Photo credit: Nick Strocchia
The mother of slain UVA lacrosse player Yeardley Love has filed another civil suit in the death her daughter, this time against the University of Virginia, its athletic director, and two UVA men’s lacrosse coaches, saying they should have stopped George Huguely’s violent behavior before he beat Love to death two years ago.
The wrongful death suit, published on the NBC29 News website, names men’s lacrosse head coach Dom Starsia, associate coach Marc van Arsdale, UVA Athletics Director Craig Littlepage, and the University as a whole, named in the suit as the Commonwealth of Virginia (legal documents explain the state is liable through the Tort Claims Act as the employer of the parties named).
Love is seeking $29.45 million in compensatory damages and $1 million in punitive damages, on top of a $30 million suit filed last week against 24-year-old George Huguely, convicted earlier this spring of murdering Yeardley Love two years ago this week. Huguely is awaiting an Aug. 30 sentencing.
The latest filing claims that contrary to University policy, UVA athletic officials failed to discipline Huguely for multiple documented alcohol-related offenses and violent outbursts.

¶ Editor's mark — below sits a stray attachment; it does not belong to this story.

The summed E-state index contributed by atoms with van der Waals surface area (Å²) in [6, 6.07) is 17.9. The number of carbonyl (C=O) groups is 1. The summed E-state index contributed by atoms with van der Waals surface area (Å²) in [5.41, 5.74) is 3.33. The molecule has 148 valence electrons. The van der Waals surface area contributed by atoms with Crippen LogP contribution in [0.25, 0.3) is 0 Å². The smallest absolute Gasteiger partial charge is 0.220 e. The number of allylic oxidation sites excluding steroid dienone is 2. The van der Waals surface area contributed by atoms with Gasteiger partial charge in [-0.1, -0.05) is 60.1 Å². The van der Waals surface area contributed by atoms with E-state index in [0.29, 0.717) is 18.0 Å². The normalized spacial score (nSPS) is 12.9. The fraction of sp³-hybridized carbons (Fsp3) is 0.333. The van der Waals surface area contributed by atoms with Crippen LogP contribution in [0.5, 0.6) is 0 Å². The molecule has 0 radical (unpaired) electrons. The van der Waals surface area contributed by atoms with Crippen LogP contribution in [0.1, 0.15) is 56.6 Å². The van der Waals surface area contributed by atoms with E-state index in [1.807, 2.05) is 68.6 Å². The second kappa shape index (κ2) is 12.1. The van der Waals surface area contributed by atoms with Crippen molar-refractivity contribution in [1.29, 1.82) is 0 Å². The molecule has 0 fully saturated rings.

The suit alleges a number of alcohol-fueled attacks by Huguely on other students, and claims Huguely’s coaches knew all about the incidents.
A Washington Post story on the suit quotes a spokesman for Attorney General Kenneth Cuccinelli as saying the suit hadn’t yet been served on defendants, but that if it is, “we will vigorously defend the case.”
Charlottesville civil attorney H. Robert Yates III said the latest filing isn’t unexpected, “but I don’t know that it’s going to have merit.”
Virginia law says that to prove liability in a wrongful death suit of this kind, there would have to have been a “special relationship” between Huguely and the defendants, in which the defendants would have been expected to have the duty to control him. In addition, plaintiffs would have to prove that the defendants were aware Huguely posed an imminent danger to Love—not just a potential danger.
Yates said the dollar amount in any given civil suit is limited by statutes, but the family is essentially trying to put a dollar amount on their suffering in the wake of the loss of their daughter.
“It’s up to a jury to decide how much to give, and there’s no magic formula for that,” Yates said. But because the jury can’t award more than the damages claimed in the suit, the figure named is typically well in excess of what a jury is likely to give. “The number you ask for is the ceiling,” Yates said.